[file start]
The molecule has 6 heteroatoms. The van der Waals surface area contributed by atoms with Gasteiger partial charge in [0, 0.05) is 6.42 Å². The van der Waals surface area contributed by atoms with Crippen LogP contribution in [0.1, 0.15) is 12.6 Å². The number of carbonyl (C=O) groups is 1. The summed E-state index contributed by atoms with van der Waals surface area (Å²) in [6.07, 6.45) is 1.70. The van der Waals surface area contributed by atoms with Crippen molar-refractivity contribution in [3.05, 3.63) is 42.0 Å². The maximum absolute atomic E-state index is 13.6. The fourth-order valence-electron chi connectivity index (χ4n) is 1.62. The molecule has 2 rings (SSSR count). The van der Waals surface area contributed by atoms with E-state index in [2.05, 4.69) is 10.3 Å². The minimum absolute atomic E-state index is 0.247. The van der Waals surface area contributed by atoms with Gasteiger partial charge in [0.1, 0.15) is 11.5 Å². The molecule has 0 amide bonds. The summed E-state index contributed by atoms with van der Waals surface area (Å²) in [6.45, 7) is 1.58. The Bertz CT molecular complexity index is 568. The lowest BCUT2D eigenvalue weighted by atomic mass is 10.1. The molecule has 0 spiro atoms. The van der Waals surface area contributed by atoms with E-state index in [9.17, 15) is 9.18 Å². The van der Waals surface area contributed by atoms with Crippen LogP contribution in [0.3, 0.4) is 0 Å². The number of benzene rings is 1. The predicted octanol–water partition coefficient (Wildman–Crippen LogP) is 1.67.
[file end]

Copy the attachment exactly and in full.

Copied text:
The molecule has 6 heteroatoms. The van der Waals surface area contributed by atoms with Gasteiger partial charge in [0, 0.05) is 6.42 Å². The van der Waals surface area contributed by atoms with Crippen LogP contribution in [0.1, 0.15) is 12.6 Å². The number of carbonyl (C=O) groups is 1. The summed E-state index contributed by atoms with van der Waals surface area (Å²) in [6.07, 6.45) is 1.70. The van der Waals surface area contributed by atoms with Crippen molar-refractivity contribution in [3.05, 3.63) is 42.0 Å². The maximum absolute atomic E-state index is 13.6. The fourth-order valence-electron chi connectivity index (χ4n) is 1.62. The molecule has 2 rings (SSSR count). The van der Waals surface area contributed by atoms with E-state index in [2.05, 4.69) is 10.3 Å². The minimum absolute atomic E-state index is 0.247. The van der Waals surface area contributed by atoms with Gasteiger partial charge in [0.1, 0.15) is 11.5 Å². The molecule has 0 amide bonds. The summed E-state index contributed by atoms with van der Waals surface area (Å²) in [6.45, 7) is 1.58. The Bertz CT molecular complexity index is 568. The lowest BCUT2D eigenvalue weighted by atomic mass is 10.1. The molecule has 0 spiro atoms. The van der Waals surface area contributed by atoms with E-state index in [9.17, 15) is 9.18 Å². The van der Waals surface area contributed by atoms with Crippen LogP contribution in [0.3, 0.4) is 0 Å². The number of benzene rings is 1. The predicted octanol–water partition coefficient (Wildman–Crippen LogP) is 1.67.